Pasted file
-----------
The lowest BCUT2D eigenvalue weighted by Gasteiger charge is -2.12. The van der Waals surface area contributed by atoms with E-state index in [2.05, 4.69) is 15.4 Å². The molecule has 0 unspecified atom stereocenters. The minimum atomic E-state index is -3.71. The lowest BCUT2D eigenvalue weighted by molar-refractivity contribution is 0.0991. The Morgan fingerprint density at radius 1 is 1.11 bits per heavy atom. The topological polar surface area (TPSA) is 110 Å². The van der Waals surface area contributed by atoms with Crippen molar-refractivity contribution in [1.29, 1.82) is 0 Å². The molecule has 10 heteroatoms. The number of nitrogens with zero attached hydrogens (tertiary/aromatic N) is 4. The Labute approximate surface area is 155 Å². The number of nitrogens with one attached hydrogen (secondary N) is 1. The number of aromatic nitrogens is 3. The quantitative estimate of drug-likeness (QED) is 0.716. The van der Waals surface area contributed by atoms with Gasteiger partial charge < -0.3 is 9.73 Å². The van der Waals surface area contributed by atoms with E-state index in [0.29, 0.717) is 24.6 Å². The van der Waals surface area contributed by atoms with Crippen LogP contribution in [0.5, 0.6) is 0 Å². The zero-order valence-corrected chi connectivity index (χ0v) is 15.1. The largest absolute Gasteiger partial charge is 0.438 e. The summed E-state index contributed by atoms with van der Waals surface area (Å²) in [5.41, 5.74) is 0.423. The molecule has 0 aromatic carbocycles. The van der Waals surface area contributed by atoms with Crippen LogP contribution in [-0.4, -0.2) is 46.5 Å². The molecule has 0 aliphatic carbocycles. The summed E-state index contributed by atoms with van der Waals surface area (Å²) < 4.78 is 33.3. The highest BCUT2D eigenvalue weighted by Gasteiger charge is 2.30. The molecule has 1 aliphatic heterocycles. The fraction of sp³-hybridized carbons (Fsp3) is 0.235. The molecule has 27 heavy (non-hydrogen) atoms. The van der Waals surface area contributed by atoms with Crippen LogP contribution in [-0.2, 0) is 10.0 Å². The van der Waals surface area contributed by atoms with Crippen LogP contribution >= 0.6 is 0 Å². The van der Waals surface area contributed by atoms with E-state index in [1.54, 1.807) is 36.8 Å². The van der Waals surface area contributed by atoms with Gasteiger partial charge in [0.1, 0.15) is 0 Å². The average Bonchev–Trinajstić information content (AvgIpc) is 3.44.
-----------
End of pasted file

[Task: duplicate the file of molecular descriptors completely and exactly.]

The lowest BCUT2D eigenvalue weighted by Gasteiger charge is -2.12. The van der Waals surface area contributed by atoms with E-state index in [2.05, 4.69) is 15.4 Å². The molecule has 0 unspecified atom stereocenters. The minimum atomic E-state index is -3.71. The lowest BCUT2D eigenvalue weighted by molar-refractivity contribution is 0.0991. The Morgan fingerprint density at radius 1 is 1.11 bits per heavy atom. The topological polar surface area (TPSA) is 110 Å². The van der Waals surface area contributed by atoms with Crippen molar-refractivity contribution in [1.29, 1.82) is 0 Å². The molecule has 10 heteroatoms. The number of nitrogens with zero attached hydrogens (tertiary/aromatic N) is 4. The Labute approximate surface area is 155 Å². The number of nitrogens with one attached hydrogen (secondary N) is 1. The number of aromatic nitrogens is 3. The quantitative estimate of drug-likeness (QED) is 0.716. The van der Waals surface area contributed by atoms with Gasteiger partial charge < -0.3 is 9.73 Å². The van der Waals surface area contributed by atoms with E-state index in [0.29, 0.717) is 24.6 Å². The van der Waals surface area contributed by atoms with Crippen LogP contribution in [0.5, 0.6) is 0 Å². The zero-order valence-corrected chi connectivity index (χ0v) is 15.1. The largest absolute Gasteiger partial charge is 0.438 e. The summed E-state index contributed by atoms with van der Waals surface area (Å²) in [5.41, 5.74) is 0.423. The molecule has 0 aromatic carbocycles. The van der Waals surface area contributed by atoms with Crippen LogP contribution in [-0.4, -0.2) is 46.5 Å². The molecule has 0 aliphatic carbocycles. The summed E-state index contributed by atoms with van der Waals surface area (Å²) < 4.78 is 33.3. The highest BCUT2D eigenvalue weighted by Gasteiger charge is 2.30. The molecule has 1 aliphatic heterocycles. The fraction of sp³-hybridized carbons (Fsp3) is 0.235. The molecule has 27 heavy (non-hydrogen) atoms. The van der Waals surface area contributed by atoms with Crippen LogP contribution in [-0.2, 0) is 10.0 Å². The van der Waals surface area contributed by atoms with Crippen LogP contribution >= 0.6 is 0 Å². The van der Waals surface area contributed by atoms with E-state index in [1.54, 1.807) is 36.8 Å². The van der Waals surface area contributed by atoms with Gasteiger partial charge in [0.1, 0.15) is 0 Å². The average Bonchev–Trinajstić information content (AvgIpc) is 3.44.